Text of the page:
Commission: Naperville bell tower worth $1.5 million to save
The Naperville icon that is Moser Tower, home of the Millennium Carillon, is worth $1.5 million to save, members of a commission that oversees the structure said in a unanimous recommendation to the city council.
The Riverwalk Commission suggested repairs are the best way to address structural integrity issues discovered in 2015 with the 160-foot-tall spire built to mark the beginning of the 2000s.
A $1.5 million repair plan prepared by consultants is a cheaper option than repairing the tower and enclosing the lower 72 feet in glass to match original designs, which would cost $2.4 million. And commission members decided it's worth the extra money to preserve -- rather than raze -- the tower that has come to visually represent the city. Tearing it down would cost $726,000.
To use a car-crash analogy, the tower "wasn't totaled," said Geoff Roehll, Riverwalk Commission chairman. The total cost for tower construction between 1999 and 2006 was more than $7 million, with roughly $3 million contributed by donors to a foundation and the rest paid through city food and beverage taxes.
"Based on what we've got invested in the structure to date, versus what the repair cost is, it is worth making the investment to preserve the iconic structure that it is," Roehll said, "like it or not."
Not everyone loves the tower, but many younger Naperville residents don't know the city without it. News that the Riverwalk Commission was considering tearing it down caused a stir in 2017 among donors who sponsored some of the 72 bells housed in the tower that make up the carillon instrument.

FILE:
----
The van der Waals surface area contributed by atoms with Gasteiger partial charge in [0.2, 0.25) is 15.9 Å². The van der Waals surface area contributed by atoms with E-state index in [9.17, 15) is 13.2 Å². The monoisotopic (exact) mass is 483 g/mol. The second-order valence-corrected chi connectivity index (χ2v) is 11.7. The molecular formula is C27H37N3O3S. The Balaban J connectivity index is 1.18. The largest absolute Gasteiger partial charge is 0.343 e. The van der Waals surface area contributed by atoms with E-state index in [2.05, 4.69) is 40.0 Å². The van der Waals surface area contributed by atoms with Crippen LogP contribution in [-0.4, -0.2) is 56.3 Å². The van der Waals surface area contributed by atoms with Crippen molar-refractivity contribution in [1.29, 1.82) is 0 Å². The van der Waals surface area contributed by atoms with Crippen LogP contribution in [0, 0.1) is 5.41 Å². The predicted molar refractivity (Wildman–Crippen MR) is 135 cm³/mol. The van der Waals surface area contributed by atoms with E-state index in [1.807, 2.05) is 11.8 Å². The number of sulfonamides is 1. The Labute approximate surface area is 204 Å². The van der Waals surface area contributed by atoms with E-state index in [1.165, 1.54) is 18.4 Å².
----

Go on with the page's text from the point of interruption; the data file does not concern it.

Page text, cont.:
The tower's future has been slightly hazy since troubles with cracked concrete and corroded structural steel were discovered five years ago. But city officials have said since 2017 that the tower poses no imminent safety threat and is in no danger of collapse.
So when considering options, Riverwalk Commission members took their time.
They worked with consultants in 2017 and 2018 to perform several rounds of structural testing and to find shop drawings and record drawings that detail the placement of internal materials. They authorized a structural modeling study in 2019 and then began considering cost estimates for 30 years of maintenance in the event of repair, enclosure or demolition.
If the tower were to be torn down after 30 years of basic maintenance, it would cost $1,576,000. The cost to repair the tower, then maintain it in improved condition for 30 years would be $2,299,000 -- a $723,000 difference.
"For that incremental difference, the Moser tower could continue to stand and reflect the dreams and aspirations of those who envisioned the tower as an icon for Naperville," Bill Novack, director of transportation, engineering and development, said in a memo.
Cost estimates for repair and enclosure have decreased since 2017, when they were proposed at between $2.7 million and $3.7 million. Roehll said that is because consultants learned details of the tower's construction during three years of study and used that knowledge to remove unknowns and contingency costs from projected pricing.
The unanimous recommendation to repair the tower will be considered by the city council, which could take up the topic as soon as next month.